The report shows that the city experienced a decrease of 21 per cent in the number of people receiving regular EI benefits in that period. That puts Dawson Creek slightly above the middle of the pack compared to other Canadian cities – the steeping declines in EI claims were experienced in Greater Sudbury, Ont., and Wetaskiwin, Alta., with 48 and 45 per cent drops, respectively, while Val d’Or and Sept-Iles in Quebec saw significant increases in EI claims at 15 and 20 per cent, respectively.
Comparatively, Fort St. John saw a decrease in EI claims of 32 per cent, the steepest drop in the province. In British Columbia as a whole, the number of beneficiaries fell in all 25 large centres in the 12 months to June, and June marked the ninth consecutive month where the number of claims declined.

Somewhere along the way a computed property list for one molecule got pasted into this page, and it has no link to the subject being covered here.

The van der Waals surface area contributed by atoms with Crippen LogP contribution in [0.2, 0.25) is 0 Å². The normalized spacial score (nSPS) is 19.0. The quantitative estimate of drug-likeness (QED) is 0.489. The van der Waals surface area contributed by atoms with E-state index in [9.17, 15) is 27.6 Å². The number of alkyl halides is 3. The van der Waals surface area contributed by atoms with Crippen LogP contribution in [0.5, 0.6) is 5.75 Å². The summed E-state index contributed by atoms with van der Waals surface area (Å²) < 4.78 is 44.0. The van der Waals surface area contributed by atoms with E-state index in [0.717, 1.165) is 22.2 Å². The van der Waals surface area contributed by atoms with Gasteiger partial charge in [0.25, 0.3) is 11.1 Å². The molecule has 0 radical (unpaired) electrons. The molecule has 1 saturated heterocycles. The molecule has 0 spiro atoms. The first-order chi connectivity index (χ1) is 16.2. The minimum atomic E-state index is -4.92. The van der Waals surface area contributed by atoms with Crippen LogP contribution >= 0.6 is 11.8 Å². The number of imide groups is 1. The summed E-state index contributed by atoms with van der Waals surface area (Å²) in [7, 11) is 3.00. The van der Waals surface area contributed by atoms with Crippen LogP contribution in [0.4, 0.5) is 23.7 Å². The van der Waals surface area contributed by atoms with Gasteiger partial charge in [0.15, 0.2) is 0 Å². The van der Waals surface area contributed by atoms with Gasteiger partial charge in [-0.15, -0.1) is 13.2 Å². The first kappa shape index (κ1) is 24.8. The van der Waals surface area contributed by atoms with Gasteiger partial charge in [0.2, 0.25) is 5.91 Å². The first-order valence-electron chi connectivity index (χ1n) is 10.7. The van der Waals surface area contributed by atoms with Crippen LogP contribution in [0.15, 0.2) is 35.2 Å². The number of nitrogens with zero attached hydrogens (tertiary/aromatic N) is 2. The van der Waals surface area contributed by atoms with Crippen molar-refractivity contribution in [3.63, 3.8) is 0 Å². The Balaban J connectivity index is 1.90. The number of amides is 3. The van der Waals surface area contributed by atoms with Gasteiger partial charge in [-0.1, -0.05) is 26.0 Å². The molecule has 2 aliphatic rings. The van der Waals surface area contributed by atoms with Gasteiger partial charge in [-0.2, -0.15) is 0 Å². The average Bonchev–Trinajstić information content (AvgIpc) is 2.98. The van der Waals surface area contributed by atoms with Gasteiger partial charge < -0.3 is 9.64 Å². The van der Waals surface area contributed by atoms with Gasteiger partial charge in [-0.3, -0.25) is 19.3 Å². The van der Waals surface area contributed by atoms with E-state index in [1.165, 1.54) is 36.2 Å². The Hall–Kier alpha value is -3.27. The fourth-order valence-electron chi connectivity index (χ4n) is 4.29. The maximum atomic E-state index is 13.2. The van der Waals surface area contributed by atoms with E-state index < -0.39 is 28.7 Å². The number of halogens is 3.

Overall, the country saw an 18 per cent decline in EI claims in that 12 month period, though the number of people receiving benefits was little changed from May to June at 577,400, following eight consecutive months of declines.
The number of people claiming regular EI benefits is not necessarily a reflection of the number of unemployed people in a particular jurisdiction, as there is always a certain proportion of unemployed people who do not qualify for benefits. The change in the number of regular EI beneficiaries reflects various situations, including people becoming beneficiaries, people going back to work, and people exhausting their regular benefits.
However, according to B.C. Stats, the jobless rate in the entire Northeast region in July was 4.4 percent, slightly up from the previous month at four per cent, but still the lowest regional rate in the province.